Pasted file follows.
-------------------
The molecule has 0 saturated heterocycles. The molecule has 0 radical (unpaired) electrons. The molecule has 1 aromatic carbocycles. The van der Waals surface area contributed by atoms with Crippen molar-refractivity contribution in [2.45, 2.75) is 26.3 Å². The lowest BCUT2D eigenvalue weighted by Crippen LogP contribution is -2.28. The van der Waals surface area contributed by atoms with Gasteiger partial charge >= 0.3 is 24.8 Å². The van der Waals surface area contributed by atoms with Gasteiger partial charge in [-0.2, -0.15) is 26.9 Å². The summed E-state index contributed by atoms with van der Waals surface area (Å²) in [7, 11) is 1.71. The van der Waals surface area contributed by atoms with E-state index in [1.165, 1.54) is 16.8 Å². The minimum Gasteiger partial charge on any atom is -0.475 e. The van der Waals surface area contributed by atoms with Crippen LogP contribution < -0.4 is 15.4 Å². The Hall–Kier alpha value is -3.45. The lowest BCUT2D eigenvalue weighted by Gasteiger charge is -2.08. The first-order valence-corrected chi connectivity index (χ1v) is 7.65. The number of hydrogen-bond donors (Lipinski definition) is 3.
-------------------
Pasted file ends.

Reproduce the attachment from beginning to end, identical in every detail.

The molecule has 0 saturated heterocycles. The molecule has 0 radical (unpaired) electrons. The molecule has 1 aromatic carbocycles. The van der Waals surface area contributed by atoms with Crippen molar-refractivity contribution in [2.45, 2.75) is 26.3 Å². The lowest BCUT2D eigenvalue weighted by Crippen LogP contribution is -2.28. The van der Waals surface area contributed by atoms with Gasteiger partial charge >= 0.3 is 24.8 Å². The van der Waals surface area contributed by atoms with Gasteiger partial charge in [-0.2, -0.15) is 26.9 Å². The summed E-state index contributed by atoms with van der Waals surface area (Å²) in [7, 11) is 1.71. The van der Waals surface area contributed by atoms with E-state index in [1.165, 1.54) is 16.8 Å². The minimum Gasteiger partial charge on any atom is -0.475 e. The van der Waals surface area contributed by atoms with Crippen LogP contribution < -0.4 is 15.4 Å². The Hall–Kier alpha value is -3.45. The lowest BCUT2D eigenvalue weighted by Gasteiger charge is -2.08. The first-order valence-corrected chi connectivity index (χ1v) is 7.65. The number of hydrogen-bond donors (Lipinski definition) is 3.